Gov. Haley Barbour says the President’s preference for renewables is “deliberately” driving up oil prices. He also claims the oil catastrophe that hit his Mississippi coast last year was just an accident, an aberration. It couldn’t happen again.
Thus there is a distinct threat that this industry, and its future, could become the center of the 2012 election. That would be sad, and not just for those Republicans who are in this industry. Being the center of political debate is just bad for business.
To this the Administration is offering what looks like a brilliant piece of political jiu jitsu: The Great Green Fleet.
Navy Secretary Ray Mabus recently signed an agreement with the Department of Energy that aims to boost renewable energy production and improve energy storage. (This is, of course, one of many agreements signed over the years, signaling a strong interest in clean energy in the military.)
What makes this brilliant politics, not just a military tactic, is that renewable energy is being explicitly connected to the saving of not just dollars, but the lives of our heroes. And the military is putting money where its mouth is.
For now, it’s not much money. Just $50 million in the coming year’s budget is in the Navy-Energy agreement. But politics is as much about image as substance, and there’s more substance. The Navy has also ordered 40,000 gallons of jet fuel derived from a plant like canola, and over 20,000 gallons of diesel-like fuel from algae.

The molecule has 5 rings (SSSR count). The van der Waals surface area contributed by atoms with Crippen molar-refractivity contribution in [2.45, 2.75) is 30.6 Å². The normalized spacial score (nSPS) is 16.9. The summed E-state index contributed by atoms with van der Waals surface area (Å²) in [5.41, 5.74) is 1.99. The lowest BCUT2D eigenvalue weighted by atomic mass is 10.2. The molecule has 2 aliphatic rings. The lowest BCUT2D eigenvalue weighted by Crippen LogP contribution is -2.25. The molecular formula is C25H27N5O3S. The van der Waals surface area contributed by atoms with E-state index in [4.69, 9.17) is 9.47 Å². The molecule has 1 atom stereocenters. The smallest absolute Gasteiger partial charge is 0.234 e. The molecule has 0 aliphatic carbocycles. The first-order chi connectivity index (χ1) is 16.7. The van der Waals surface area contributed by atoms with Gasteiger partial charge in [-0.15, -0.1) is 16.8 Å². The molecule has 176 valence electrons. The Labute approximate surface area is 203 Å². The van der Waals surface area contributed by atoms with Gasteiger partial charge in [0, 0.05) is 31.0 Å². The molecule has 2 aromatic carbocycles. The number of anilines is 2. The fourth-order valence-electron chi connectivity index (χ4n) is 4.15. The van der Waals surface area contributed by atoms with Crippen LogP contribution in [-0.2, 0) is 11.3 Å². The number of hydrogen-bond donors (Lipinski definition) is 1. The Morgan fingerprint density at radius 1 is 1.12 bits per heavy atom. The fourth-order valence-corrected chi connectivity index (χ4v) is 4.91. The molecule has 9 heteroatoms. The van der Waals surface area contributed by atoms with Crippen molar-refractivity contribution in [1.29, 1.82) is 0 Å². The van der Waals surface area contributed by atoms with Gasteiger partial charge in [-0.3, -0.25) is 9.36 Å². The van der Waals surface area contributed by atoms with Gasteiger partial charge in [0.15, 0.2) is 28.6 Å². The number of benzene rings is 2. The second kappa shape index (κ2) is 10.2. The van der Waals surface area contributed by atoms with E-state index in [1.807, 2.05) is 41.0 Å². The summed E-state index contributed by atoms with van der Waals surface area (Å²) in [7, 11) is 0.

Former California governor Arnold Schwarzenegger had the best line about all this at this week’s ARPA-e conference.
“Why should a dried up little country with a crazy dictator like Libya play havoc with America’s energy future?”
The plain fact is, even if Haley Barbour is right, that we’re the Saudi Arabia of coal, that drilling is perfectly safe, even that global warming is a crock, whatever oil we capture goes into one world market. It helps maintain our dependence on the stuff, which keeps us tied to crazy dictators through the market. And what happens if the present unrest reaches Saudi Arabia, if the people there start asking for the democratic rights enjoyed by (say) Mississippi Republicans?
Oil is fungible. That’s its advantage. But it can also become its disadvantage.
Some of this will be played out in the Republican Congress this year, as ARPA-e is being targeted. But now we have industry groups like the American Energy Innovation Council, making the case.
And they will surrounded by men in uniform, saying “this is our national security we’re talking about.”
Whose side are you on, Gov. Barbour. Ours or Gaddafi’s?
An unfair question I know, but politics ain’t beanbag.